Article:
Becca Cooper has traveled the world supporting young refugee girls through after-school sports and education programs. While much of her enthusiasm comes from being surrounded by strong and intelligent women throughout life and now at the Schar School of Policy and Government, Cooper has set her sights on an even more challenging field: the Middle East.
Cooper grew up in rural Alabama before attending college at the University of Mississippi, studying Arabic and Political Science. “At Ole Miss, I studied abroad in Amman, Jordan, to learn Arabic,” she said. “I knew I wanted to continue to improve my language skills, so I ended up going back for a year-and-a-half after graduation.”
Little did she know that her travels in Jordan would lead her to a U.S. based nongovernment organization called "Squash Dreamers."
“Squash Dreamers specializes in putting refugee girls in sports and English language programs,” she said. “I was the interim country director, so I oversaw the programs, got the nongovernment organization legalized in Jordan, and helped to build the organization.”
The organization's mission did not stop at school-age girls though.
“We employed mainly women for administrative tasks and teaching,” she said. “When I started, we had 15 girls, and I expanded the program to 30 girls.”
Cooper aimed to showcase the program on an international scale. “We sent three girls to a squash tournament in Beijing, China,” she said. “This was really hard to do, because they were refugees, so they didn’t have a country or a passport. I am really proud of how the organization was able to pull its resources together for these girls.”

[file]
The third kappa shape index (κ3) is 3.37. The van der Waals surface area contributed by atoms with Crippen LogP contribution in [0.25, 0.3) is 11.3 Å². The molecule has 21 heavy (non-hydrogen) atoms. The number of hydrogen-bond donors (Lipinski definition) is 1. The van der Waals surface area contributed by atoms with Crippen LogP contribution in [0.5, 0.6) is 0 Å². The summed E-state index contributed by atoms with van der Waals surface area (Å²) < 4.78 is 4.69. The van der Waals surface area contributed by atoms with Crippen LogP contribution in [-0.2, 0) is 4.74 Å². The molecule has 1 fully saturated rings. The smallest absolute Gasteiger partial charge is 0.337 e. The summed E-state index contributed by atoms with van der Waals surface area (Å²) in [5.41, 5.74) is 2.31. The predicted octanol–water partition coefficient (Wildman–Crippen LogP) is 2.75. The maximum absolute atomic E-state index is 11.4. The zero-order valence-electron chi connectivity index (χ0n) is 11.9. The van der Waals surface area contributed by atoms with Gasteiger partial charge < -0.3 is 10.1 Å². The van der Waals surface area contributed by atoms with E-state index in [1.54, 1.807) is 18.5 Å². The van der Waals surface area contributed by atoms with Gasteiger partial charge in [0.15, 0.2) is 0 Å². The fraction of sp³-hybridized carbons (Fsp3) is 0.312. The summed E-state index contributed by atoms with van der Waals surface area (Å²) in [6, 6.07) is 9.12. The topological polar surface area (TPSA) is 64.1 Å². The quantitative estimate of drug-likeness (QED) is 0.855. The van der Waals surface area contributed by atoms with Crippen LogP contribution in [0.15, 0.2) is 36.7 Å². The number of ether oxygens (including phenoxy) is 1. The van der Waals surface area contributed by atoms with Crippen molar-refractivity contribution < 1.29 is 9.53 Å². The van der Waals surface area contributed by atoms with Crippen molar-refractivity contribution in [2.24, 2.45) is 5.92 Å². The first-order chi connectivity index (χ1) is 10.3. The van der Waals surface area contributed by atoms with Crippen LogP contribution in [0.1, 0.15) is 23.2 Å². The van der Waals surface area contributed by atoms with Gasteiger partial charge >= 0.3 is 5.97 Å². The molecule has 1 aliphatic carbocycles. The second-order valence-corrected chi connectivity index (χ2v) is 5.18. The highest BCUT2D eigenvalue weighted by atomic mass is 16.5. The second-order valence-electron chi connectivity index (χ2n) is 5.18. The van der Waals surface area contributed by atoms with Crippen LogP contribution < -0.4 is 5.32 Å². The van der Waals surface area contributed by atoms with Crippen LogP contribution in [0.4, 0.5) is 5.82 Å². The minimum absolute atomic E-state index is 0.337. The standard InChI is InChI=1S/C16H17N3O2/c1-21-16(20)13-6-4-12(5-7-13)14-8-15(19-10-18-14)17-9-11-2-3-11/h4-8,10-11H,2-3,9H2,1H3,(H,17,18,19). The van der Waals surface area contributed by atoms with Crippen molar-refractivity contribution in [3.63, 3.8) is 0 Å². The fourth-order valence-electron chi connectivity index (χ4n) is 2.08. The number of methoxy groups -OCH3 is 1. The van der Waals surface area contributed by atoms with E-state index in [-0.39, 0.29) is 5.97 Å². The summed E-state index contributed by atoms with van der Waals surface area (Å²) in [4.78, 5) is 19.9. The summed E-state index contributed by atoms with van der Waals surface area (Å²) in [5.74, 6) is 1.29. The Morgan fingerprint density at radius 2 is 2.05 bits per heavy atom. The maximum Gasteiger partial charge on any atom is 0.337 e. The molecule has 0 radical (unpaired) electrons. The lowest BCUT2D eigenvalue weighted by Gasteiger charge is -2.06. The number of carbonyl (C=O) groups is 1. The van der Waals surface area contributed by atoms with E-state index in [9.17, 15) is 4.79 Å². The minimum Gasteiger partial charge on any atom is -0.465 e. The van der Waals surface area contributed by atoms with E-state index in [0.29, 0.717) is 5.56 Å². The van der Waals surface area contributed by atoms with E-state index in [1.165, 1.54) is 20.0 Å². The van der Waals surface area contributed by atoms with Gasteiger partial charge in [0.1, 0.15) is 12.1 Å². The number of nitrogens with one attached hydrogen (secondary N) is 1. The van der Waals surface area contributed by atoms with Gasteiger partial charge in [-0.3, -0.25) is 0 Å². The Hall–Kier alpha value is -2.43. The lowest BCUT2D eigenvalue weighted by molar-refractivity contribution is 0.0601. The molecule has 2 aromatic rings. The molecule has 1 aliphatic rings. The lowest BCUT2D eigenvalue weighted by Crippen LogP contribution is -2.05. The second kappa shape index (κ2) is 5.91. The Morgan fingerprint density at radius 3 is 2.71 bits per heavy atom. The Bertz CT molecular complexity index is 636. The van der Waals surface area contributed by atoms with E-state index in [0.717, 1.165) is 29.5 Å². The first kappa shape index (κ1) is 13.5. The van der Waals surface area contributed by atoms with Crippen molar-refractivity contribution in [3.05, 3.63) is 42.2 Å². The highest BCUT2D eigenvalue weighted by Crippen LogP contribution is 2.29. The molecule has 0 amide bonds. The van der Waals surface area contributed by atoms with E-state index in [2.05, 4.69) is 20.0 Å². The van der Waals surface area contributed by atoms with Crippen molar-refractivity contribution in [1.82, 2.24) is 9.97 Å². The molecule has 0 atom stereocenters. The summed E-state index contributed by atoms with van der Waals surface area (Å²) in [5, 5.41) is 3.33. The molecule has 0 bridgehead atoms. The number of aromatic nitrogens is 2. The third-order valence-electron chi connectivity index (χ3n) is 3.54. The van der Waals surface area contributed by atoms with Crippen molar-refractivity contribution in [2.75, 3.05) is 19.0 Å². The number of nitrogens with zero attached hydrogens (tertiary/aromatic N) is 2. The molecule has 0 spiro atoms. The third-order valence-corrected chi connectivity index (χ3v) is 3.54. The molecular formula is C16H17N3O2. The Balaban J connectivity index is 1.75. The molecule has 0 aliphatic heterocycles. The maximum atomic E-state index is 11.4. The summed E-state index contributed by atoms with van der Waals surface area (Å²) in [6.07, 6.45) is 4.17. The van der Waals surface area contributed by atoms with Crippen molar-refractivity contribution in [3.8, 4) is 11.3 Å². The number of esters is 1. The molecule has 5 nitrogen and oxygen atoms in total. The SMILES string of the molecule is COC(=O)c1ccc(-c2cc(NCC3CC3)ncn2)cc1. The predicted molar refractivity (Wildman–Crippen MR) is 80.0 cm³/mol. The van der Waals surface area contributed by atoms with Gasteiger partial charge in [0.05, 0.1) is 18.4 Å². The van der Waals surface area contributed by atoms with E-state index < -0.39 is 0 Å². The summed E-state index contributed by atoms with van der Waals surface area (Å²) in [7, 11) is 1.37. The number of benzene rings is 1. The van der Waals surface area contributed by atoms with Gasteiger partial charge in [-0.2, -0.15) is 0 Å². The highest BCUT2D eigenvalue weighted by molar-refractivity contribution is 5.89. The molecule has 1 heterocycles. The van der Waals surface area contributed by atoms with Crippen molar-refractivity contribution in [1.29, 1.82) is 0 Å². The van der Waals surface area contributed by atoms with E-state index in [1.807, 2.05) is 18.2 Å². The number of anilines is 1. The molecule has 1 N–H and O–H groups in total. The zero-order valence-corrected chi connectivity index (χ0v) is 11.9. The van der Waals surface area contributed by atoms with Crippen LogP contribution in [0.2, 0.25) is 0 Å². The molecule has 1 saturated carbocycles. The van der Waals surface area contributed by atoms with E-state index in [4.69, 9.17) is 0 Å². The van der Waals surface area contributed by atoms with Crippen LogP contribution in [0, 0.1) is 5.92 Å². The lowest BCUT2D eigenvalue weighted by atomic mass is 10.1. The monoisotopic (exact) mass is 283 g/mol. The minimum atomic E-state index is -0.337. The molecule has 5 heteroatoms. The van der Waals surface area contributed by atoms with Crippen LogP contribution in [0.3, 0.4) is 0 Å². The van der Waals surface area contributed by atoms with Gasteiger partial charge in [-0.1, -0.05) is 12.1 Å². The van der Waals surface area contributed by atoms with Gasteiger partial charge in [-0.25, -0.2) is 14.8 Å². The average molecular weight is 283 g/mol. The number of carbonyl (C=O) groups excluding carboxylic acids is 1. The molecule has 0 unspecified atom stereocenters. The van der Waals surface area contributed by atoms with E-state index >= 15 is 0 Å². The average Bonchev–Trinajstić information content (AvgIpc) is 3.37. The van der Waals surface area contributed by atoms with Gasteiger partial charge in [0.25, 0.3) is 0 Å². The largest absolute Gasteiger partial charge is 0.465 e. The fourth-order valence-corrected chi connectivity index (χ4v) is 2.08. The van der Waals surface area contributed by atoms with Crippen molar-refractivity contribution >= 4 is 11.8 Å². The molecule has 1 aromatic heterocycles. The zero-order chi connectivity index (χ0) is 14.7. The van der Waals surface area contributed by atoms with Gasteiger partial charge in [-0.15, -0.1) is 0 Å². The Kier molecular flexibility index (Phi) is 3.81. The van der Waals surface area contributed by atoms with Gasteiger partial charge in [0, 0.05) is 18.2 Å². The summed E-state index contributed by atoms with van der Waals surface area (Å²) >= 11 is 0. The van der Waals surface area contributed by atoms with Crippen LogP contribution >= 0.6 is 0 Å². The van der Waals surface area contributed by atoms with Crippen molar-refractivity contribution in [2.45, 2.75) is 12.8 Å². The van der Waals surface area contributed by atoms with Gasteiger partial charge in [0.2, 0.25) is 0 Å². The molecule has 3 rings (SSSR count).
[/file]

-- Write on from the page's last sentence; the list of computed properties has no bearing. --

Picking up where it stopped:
Cooper’s work at Squash Dreamers will stay with her throughout her career. “I saw how you can be helpful in a different capacity, but ultimately, I wanted to get my Master’s in International Security, focusing on conflict resolution, threat analysis, and intelligence.
“The Schar School has the second best international security program in the nation,” she said. “The thing that sets the school apart are the professors. They are at the forefront of their fields.”
Cooper works as a graduate professional assistant in the Schar School’s Terrorism, Transnational Crime and Corruption Center headed by Louise Shelley. “TraCCC is a bunch of strong and successful women on the cutting edge of security,” she said with conviction rising in her voice. “Dr. Shelley is a respected and well-connected practitioner in her field.”
It would seem Cooper is on a similar career path.
“Becca has been helping to produce our exciting program of events and using her experience in the Middle East to work on the terrorism database,” said Shelley, refereeing the Global Terrorism Trends and Analysis Center, which, among other duties, provides updates on terroristic activities to Congress. “Students who have worked on the terrorism database are being snapped up by employers as they have the knowledge and analytical skills necessary for the security community. I am sure that Becca will follow in this job trajectory and find employment that combines her regional expertise and her substantive knowledge.”